• shall – implies intent (I shall call you tonight); often used to make suggestions and offers or ask for advice (Shall we dance? What shall I do?). Note: shall is nowadays quite archaic, so its presence in a discourse may also be for sarcastic effect, entertainment, or quirkiness.
  • should – indicates obligation, but implies a sense of volition; often used to give advice (you should see a doctor; you should refrain from swearing).
  • would – used to describe a result (this would result in…); used to express desire (I would love to meet up).
  • could – implies possibility (it could end badly); also used to express ability in the past (I could when I was younger).
  • might – indicates possibility (I might go) or polite permission (might I suggest an idea?).
  • need not – absence of obligation/necessity (you need not study this).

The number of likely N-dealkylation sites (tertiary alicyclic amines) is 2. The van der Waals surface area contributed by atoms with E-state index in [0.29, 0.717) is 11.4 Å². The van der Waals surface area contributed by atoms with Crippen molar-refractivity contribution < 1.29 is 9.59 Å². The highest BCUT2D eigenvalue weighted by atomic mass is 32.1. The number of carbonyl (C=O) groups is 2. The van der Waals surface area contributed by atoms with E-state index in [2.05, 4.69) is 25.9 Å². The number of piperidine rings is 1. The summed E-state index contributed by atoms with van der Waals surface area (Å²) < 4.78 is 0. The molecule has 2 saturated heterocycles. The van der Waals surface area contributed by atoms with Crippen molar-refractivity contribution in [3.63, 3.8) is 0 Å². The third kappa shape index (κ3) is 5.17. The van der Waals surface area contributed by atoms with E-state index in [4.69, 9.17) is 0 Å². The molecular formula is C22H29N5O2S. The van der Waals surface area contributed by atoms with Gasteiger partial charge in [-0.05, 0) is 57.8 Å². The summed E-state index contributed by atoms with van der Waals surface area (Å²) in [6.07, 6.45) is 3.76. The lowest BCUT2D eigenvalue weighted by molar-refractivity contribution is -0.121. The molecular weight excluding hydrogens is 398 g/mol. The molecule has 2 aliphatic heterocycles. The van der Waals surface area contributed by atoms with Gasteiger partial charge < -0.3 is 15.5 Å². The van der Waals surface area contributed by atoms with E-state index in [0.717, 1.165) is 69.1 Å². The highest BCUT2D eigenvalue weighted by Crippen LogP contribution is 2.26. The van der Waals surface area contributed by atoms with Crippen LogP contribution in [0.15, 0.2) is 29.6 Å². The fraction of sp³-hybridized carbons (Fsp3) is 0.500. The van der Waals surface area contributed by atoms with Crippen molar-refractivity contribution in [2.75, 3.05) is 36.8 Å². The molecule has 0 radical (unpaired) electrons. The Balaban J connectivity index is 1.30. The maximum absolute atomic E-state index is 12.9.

• ought to – indicates some obligation; used to give advice ((you ought to see a doctor).
  • had better – some obligation; used to give advice (you’d better study).

A word of advice is that these modal verbs often appear in formal texts, such as in legal documents or terms and conditions. They serve to remove ambiguity by making the degree of obligation/permission/accountability more explicit.

Tips going forward

Rote-learning metalanguage isn’t enough in VCE English Language. What gets you the marks is analysing the specific function metalanguage has in a given discourse. Make sure whenever you identify an example of metalanguage in a text, you ask yourself: “But why did the author/speaker decide to use it?” If you’re ever unsure about the function, try imagine how the text might suffer if it wasn’t there. One more tip: once you’ve identified the specific function of the metalanguage, linking that function back to the general function of the discourse or the wider social purpose is something that’ll seriously impress your teacher or VCAA assessor.